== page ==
Can Open Source Power Renewable Energy Innovation?

Over the holidays I sat next to a twelve-year-old. He told me that the future from Ready Player One is very realistic.

“Why is that?” I asked.

“Well, there’s climate change. And a Global Energy Crisis, because we’ve used up all the fossil fuels. So everybody escapes to virtual reality because the real world is so messed up.”

I nearly fell out of my chair — “That’s horrible! What kind of a world are we leaving you???”

Later I pulled myself together and told him, “Don’t be so pessimistic. The smartest people out there are making the world better, not worse.”

And I really believe it.

For example, look at how the cost of solar energy has fallen:

Source: CleanTechnica.com

and the cost of wind:

Source: WindPowerEngineering.com

and the cost of battery storage:

Source: Forbes.com

Combined together, this is adding to something very very big. Falling solar, wind, and battery storage costs will usher in nothing short of a total energy revolution: The shift to distributed reneable energy. Imagine tapping into renewable energy — solar, wind, geothermal, etc. — where it is available and needed, instead of big, centralized power plants burning fossil fuels. Open source software will play a key role here, because the shift to renewable energy will require not just cheaper and better machines, but a software revolution as well.

When we go from centralized power plants to renewable energy, energy software will have to do a lot more. Renewable energy lets us create “microgrids,” where energy is produced near where it’s used. But renewable energy is also variable — the sun doesn’t shine at night or on rainy days — and energy storage is not unlimited. So on a microgrid, there are a lot of interesting questions: Should we use the energy generated by the solar panels now or store it in a battery? Could we cut back usage, even temporarily, to balance demand and generation? Do we have energy left over to sell back to the grid? Or should we store it and sell it later in the day, at a higher price? All of these are questions that will need software to answer.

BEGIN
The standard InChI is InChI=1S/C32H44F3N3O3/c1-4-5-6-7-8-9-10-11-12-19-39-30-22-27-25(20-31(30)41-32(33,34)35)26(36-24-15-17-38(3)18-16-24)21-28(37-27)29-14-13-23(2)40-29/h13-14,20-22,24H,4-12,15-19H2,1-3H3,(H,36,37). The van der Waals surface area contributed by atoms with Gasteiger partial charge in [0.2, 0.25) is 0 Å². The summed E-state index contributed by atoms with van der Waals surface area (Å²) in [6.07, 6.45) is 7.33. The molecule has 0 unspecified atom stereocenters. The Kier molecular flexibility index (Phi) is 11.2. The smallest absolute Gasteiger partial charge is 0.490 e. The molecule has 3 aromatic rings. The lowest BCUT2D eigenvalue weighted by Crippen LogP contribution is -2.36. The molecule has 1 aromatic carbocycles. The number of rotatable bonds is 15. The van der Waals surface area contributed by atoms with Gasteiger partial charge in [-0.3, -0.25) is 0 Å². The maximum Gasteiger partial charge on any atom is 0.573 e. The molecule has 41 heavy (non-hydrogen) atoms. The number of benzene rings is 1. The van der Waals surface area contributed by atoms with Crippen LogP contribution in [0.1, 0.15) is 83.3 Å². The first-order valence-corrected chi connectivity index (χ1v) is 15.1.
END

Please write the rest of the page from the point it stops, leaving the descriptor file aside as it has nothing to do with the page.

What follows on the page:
Before we can get there, though, we need to solve a basic problem: Getting Data. An amazing 85% of the commercial buildings in the United States do not have any system to track and measure energy usage. Why? Because those systems are just too expensive and complicated. Even the buildings that do get the data find it hard to make use of them. Imagine managing several buildings, each with different equipment that stores the data in different formats. Then imagine trying to combine all these buildings’ energy use data with renewable energy production data. You know how this story ends.

This is why we need open source software. First, it can help us collect energy data cheaply and efficiently, so every building could start to understand its energy usage. Second, it can put that data in open standards, so that we can bridge across all the manufacturers’ protocols, formats, and data siloes to get a complete picture of what’s going on. Finally, it can let us to use that data to forecast energy usage, manage renewable energy around it, and transact with other microgrids or the larger, utility-run grids outside.

So imagine being able to see, in one place, the production from your solar panels, the energy stored in your batteries, your HVAC and lighting systems, and even your indoor air quality — no matter who made each piece of equipment.

And then imagine open source developers all over the world, with their expertise in machine learning and artificial intelligence, tapping into that data and making energy smarter.

Isn’t that a future worth working for?